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Milltown approves new police radars

Milltown approves new police radars Milltown approves new police radars
By Chris Adams, Contributing Writer

The Milltown Town Council, at its first meeting of the new year on Monday, Jan. 9, approved the purchase of radars for two police vehicles.

Police Chief Jimmie Vincent said the two refurbished radars will cost $4,790 and will replace a pair of units whose certification is set to expire in February.

“If we install them, it saves the town about $184,” he said, adding the town may be able to sell the old units for parts to the vendor.

Vincent said that without radars, the police department would not be able to issue speeding tickets.

Town manager Jay Smith said the council should look at changing the speeding ticket ordinance so that the town keeps a larger percentage of the fine.

“If we’re going to spend five grand on radars to write tickets, we should recoup some of that money,” he said.

Speeding tickets issued by the town currently are processed through the state.

“We used to do them through the town, but they were so out of date and our ordinance didn’t meet standards, so we couldn’t do it anymore,” Councilman Justin Barnes said.

Town attorney David Hutson said the council last year looked at changing the ordinance but found that its options were limited.

Vincent explained that part of the problem is the town’s fine was just $25, which made enforcement difficult, as the town would actually lose money if a motorist challenged a ticket in court.

“It really doesn’t make sense to take somebody to court over $25,” he said.

Hutson said he would look at possible options again if the council wanted.

“I agree with Jay that the money needs to come here,” Councilwoman Jean Melton said.

Vincent added that it’s not a matter of wanting “to hammer people” with tickets, but, like Melton, he believes if tickets are going to be written, the money should stay with the town.

Following a motion by Barnes that was seconded by Melton, the council voted 3-0 to approve the purchase of the two refurbished radar units utilizing the town’s riverboat fund.

The council also voted 3-0 to spend up to $2,225 from the town’s public safety fund to pay for a couple of additional police department expenses.

At Vincent’s request, $425 will be used to have a vehicle re-lettered, while $1,800 will pay for an annual software subscription. He said purchasing an annual subscription rather than paying monthly will save the town $800.

Joined by Crawford County Emergency Management Agency Aaron Bye, Vincent also told the council that the EMA would like to make the Milltown Police Dept. a secondary EMA location.
Not only would it return the portable EMA generator previously kept in Milltown, but it would also make other EMA equipment readily available to the town, Vincent said.

“I think it would be a good partnership to have,” he said. “It’s not going to cost us anything.”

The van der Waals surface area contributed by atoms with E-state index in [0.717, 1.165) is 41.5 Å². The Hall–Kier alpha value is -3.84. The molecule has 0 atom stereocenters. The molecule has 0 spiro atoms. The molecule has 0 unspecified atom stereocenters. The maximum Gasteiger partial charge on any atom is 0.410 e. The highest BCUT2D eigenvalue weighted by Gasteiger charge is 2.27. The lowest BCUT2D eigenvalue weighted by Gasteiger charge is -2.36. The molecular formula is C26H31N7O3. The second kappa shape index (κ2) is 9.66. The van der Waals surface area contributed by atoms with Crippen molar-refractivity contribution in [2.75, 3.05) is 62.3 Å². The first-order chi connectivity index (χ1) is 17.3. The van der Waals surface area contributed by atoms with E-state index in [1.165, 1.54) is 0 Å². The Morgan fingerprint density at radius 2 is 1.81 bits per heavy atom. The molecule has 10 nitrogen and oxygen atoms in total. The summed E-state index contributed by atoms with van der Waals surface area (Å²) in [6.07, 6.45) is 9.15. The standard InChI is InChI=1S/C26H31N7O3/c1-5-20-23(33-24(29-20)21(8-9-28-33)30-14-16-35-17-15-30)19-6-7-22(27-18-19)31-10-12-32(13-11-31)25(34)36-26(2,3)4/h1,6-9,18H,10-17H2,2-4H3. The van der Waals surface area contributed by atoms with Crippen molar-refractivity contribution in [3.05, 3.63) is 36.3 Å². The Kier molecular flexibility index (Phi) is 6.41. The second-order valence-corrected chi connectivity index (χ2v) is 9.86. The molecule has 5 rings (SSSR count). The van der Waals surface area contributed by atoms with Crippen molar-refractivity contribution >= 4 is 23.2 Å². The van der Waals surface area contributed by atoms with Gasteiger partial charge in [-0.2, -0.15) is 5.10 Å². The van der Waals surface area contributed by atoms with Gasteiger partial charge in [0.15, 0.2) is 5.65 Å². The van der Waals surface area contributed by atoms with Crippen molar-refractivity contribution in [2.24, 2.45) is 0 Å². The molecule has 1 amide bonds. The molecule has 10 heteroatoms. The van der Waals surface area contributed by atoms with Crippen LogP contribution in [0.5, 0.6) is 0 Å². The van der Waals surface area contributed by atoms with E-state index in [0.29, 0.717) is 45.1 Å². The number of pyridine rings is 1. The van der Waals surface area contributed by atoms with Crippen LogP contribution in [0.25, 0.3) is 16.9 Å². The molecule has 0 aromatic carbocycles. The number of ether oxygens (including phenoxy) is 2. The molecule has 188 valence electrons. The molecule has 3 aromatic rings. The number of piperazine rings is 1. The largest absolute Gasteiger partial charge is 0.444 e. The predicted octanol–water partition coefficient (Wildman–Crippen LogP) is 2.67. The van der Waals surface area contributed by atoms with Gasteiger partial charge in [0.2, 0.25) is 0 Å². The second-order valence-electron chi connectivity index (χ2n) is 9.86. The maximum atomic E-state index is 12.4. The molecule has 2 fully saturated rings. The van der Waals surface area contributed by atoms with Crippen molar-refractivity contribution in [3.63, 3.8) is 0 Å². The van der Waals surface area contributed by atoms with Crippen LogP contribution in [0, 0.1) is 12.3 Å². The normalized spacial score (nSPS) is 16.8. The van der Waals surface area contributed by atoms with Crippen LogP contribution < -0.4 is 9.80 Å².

Bye, who lives in Milltown, said that having a secondary EMA location at the police department also would allow him to respond quicker to disasters.

Bye, however, said the previous partnership between the EMA and town, agreed to by his and Vincent’s predecessors, was done verbally and he would like to have a written memorandum of understanding this time.

The council didn’t take a vote but said it was favorable to the partnership.

The meeting also served as the council’s reorganization session for 2023. Following a motion by Barnes, the council voted to keep the same officers for 2023, with Jerry Mackey serving as president and Melton as vice president.

Bill Byrd again will serve as Milltown’s representative to both the Indiana 15 Regional Planning Commission and Harrison County Regional Sewer District boards, while Barnes will continue as the town’s representative to the Crawford County EMA board. Barnes abstained from the vote regarding his appointment.

The meeting also served as the first for new Clerk-Treasurer Debbie Brown, who was sworn in by Mackey. Brown will complete the term of Alicia Lutz, who at last month’s meeting announced her intention to resign at the end of December. Lutz was elected to a four-year term in 2019.

In other matters, the council:

•Was informed by Vincent that his department, partnering with the Crawford County Sheriff’s Dept., provided gifts for 176 children while helping 68 families this Christmas.

•Gave Vincent permission to approach the Crawford County Community School Corp. about installing a walking trail at Baylor Park, which the school owns. Vincent said he is confident that he can get gravel for the trail donated.

“We really need to start looking at making the park something kids can use,” he said, adding he also would like to look at installing a volleyball court.

•Voted 3-0 to allow the Milltown Economic Development Committee to access up to $2,500 of funds donated for economic development in order to purchase needed miscellaneous items.

•Was petitioned by resident John Petrysian to vacate a section of South Street that was barricaded by the town in 1997. He said that, as legally required, he has signatures from adjacent landowners and, using a description from a survey he had conducted, drafted an ordinance for the council to consider.

Since Hutson had not had a chance to review the paperwork, the council took the petition under advisement.

The council’s next regular meeting will be Monday, Feb. 13, at 7 p.m. at the town hall.